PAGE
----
Okaloosa County Assault And Battery Attorney
Many people do not know or understand the difference between assault and battery. Assault is a threat to do harm, while battery causes physical harm. If you threaten to hit someone you have committed assault. If you actually hit them, a battery has been committed.
If you have been charged with assault or battery in Okaloosa County, call Flaherty Defense Firm right away at (850) 243-6097 to schedule a free consultation. Protect yourself and let us help keep a crime of violence off of your permanent criminal record.
Overview of Assault and Battery in Okaloosa County
Battery and Assault are both misdemeanor offenses punishable by 60 days-1 year in jail and a fine that ranges from $500-1000. A conviction for either charge will also result in a 3-year revocation of your ability to possess or own a firearm, pursuant to the Lautenberg Amendment under Federal law.
Depending on the circumstances, battery and assault charges can also be enhanced to a felony. Common examples include Aggravated Battery, Aggravated Assault with a Deadly Weapon, and Battery on Law Enforcement.
There are many different variations of assault and battery, but the following lists the most common charges we regularly defend in Okaloosa County:
- Aggravated Assault
- Aggravated Battery on a Pregnant Woman
- Aggravated Battery with a Deadly Weapon
- Battery on Law Enforcement
Florida Statute 784.03 defines Battery as: “The offense of battery occurs when a person actually and intentionally touches or strikes another person against the will of the other.”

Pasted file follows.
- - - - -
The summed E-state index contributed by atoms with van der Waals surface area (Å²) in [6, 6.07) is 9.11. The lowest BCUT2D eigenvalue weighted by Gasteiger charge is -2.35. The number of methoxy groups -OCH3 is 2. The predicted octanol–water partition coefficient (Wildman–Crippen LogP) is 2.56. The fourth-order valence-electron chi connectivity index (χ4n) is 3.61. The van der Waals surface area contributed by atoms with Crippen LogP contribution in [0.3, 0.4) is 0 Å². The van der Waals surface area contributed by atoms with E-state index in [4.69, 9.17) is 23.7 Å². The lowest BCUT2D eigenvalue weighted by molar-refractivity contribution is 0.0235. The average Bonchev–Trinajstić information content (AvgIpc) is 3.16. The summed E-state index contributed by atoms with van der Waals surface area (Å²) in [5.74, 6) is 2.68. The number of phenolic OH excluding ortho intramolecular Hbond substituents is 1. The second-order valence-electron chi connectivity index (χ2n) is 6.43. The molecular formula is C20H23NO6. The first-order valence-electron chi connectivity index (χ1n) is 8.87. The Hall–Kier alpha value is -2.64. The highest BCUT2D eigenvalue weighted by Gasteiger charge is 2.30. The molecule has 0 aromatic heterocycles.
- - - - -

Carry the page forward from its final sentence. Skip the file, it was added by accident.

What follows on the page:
Florida Statue 784.011 defines assault as “an intentional, unlawful threat by word or act to do violence to the person of another, coupled with an apparent ability to do so, and doing some act which creates a well-founded fear in such other person that such violence is imminent.”
Florida Statue 784.021 defines aggravated assault as a more serious form of assault, usually using a deadly weapon (gun, knife, vehicle, hammer, etc.). This form of assault is a 3rd degree felony and is punishable by up to 5 years in State prison. However, if the deadly weapon was a firearm, there is the possibility of a mandatory 3 year prison sentence.
When a battery is committed with intent to do serious harm, or when it is done with a dangerous weapon, it is described as aggravated. A weapon is considered dangerous whenever the purpose for using it is to cause serious harm. Florida Statute 784.045 defines aggravated battery in various ways, such as aggravated battery with a deadly weapon or aggravated battery on a pregnant woman. These are all felony offenses and are punishable by up to 15 years in State prison.
Call an Okaloosa County Assault and Battery Attorney
At Flaherty Defense Firm, our Okaloosa Assault and Battery lawyers are happy to offer you a free consultation to get your questions answered in a low-key, no-stress environment. When you are ready to put a professional Assault and Battery defense team to work for you, call us at (850) 243-6097. We welcome your call and we are available 24 hours a day.